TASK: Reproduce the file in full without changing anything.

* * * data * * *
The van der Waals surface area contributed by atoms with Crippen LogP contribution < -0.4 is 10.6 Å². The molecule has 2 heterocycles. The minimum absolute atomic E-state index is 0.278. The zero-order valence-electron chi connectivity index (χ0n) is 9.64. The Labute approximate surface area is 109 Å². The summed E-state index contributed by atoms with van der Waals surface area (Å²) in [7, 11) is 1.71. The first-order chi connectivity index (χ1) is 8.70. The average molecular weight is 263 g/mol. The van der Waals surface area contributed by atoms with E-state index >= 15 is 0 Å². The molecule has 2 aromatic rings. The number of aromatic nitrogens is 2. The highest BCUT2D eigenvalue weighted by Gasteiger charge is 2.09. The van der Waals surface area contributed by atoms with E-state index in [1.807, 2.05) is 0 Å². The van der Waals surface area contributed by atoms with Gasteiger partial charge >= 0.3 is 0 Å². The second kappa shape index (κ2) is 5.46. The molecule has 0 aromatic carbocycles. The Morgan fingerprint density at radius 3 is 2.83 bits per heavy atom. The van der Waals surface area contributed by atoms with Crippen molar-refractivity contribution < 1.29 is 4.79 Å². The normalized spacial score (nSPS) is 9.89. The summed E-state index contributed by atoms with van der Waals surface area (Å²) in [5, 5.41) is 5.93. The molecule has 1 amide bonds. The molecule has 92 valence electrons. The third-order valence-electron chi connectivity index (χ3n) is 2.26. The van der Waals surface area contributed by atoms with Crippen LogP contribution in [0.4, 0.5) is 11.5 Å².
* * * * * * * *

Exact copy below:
The van der Waals surface area contributed by atoms with Crippen LogP contribution < -0.4 is 10.6 Å². The molecule has 2 heterocycles. The minimum absolute atomic E-state index is 0.278. The zero-order valence-electron chi connectivity index (χ0n) is 9.64. The Labute approximate surface area is 109 Å². The summed E-state index contributed by atoms with van der Waals surface area (Å²) in [7, 11) is 1.71. The first-order chi connectivity index (χ1) is 8.70. The average molecular weight is 263 g/mol. The van der Waals surface area contributed by atoms with E-state index >= 15 is 0 Å². The molecule has 2 aromatic rings. The number of aromatic nitrogens is 2. The highest BCUT2D eigenvalue weighted by Gasteiger charge is 2.09. The van der Waals surface area contributed by atoms with E-state index in [1.807, 2.05) is 0 Å². The van der Waals surface area contributed by atoms with Gasteiger partial charge >= 0.3 is 0 Å². The second kappa shape index (κ2) is 5.46. The molecule has 0 aromatic carbocycles. The Morgan fingerprint density at radius 3 is 2.83 bits per heavy atom. The van der Waals surface area contributed by atoms with Crippen molar-refractivity contribution < 1.29 is 4.79 Å². The normalized spacial score (nSPS) is 9.89. The summed E-state index contributed by atoms with van der Waals surface area (Å²) in [5, 5.41) is 5.93. The molecule has 1 amide bonds. The molecule has 92 valence electrons. The third-order valence-electron chi connectivity index (χ3n) is 2.26. The van der Waals surface area contributed by atoms with Crippen LogP contribution in [0.4, 0.5) is 11.5 Å².